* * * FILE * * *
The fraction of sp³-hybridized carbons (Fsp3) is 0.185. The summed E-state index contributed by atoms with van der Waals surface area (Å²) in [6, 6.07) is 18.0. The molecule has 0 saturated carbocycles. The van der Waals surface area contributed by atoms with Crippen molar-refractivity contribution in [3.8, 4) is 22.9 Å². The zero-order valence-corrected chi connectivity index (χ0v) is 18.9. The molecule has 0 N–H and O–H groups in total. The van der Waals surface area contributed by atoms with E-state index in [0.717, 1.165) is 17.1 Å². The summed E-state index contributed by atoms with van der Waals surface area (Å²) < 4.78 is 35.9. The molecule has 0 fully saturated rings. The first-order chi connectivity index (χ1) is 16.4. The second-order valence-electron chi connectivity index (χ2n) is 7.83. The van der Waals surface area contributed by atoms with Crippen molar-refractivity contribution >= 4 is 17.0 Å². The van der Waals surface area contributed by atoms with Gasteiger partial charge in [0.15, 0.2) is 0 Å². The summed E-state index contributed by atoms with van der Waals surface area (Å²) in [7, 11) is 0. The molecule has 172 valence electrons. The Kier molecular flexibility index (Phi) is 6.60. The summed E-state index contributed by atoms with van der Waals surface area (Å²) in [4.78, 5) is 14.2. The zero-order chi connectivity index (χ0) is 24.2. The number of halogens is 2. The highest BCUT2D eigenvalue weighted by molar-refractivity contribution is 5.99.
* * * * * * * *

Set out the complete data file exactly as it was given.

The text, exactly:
The fraction of sp³-hybridized carbons (Fsp3) is 0.185. The summed E-state index contributed by atoms with van der Waals surface area (Å²) in [6, 6.07) is 18.0. The molecule has 0 saturated carbocycles. The van der Waals surface area contributed by atoms with Crippen molar-refractivity contribution in [3.8, 4) is 22.9 Å². The zero-order valence-corrected chi connectivity index (χ0v) is 18.9. The molecule has 0 N–H and O–H groups in total. The van der Waals surface area contributed by atoms with E-state index in [0.717, 1.165) is 17.1 Å². The summed E-state index contributed by atoms with van der Waals surface area (Å²) < 4.78 is 35.9. The molecule has 0 fully saturated rings. The first-order chi connectivity index (χ1) is 16.4. The second-order valence-electron chi connectivity index (χ2n) is 7.83. The van der Waals surface area contributed by atoms with Crippen molar-refractivity contribution >= 4 is 17.0 Å². The van der Waals surface area contributed by atoms with Gasteiger partial charge in [0.15, 0.2) is 0 Å². The summed E-state index contributed by atoms with van der Waals surface area (Å²) in [7, 11) is 0. The molecule has 172 valence electrons. The Kier molecular flexibility index (Phi) is 6.60. The summed E-state index contributed by atoms with van der Waals surface area (Å²) in [4.78, 5) is 14.2. The zero-order chi connectivity index (χ0) is 24.2. The number of halogens is 2. The highest BCUT2D eigenvalue weighted by molar-refractivity contribution is 5.99.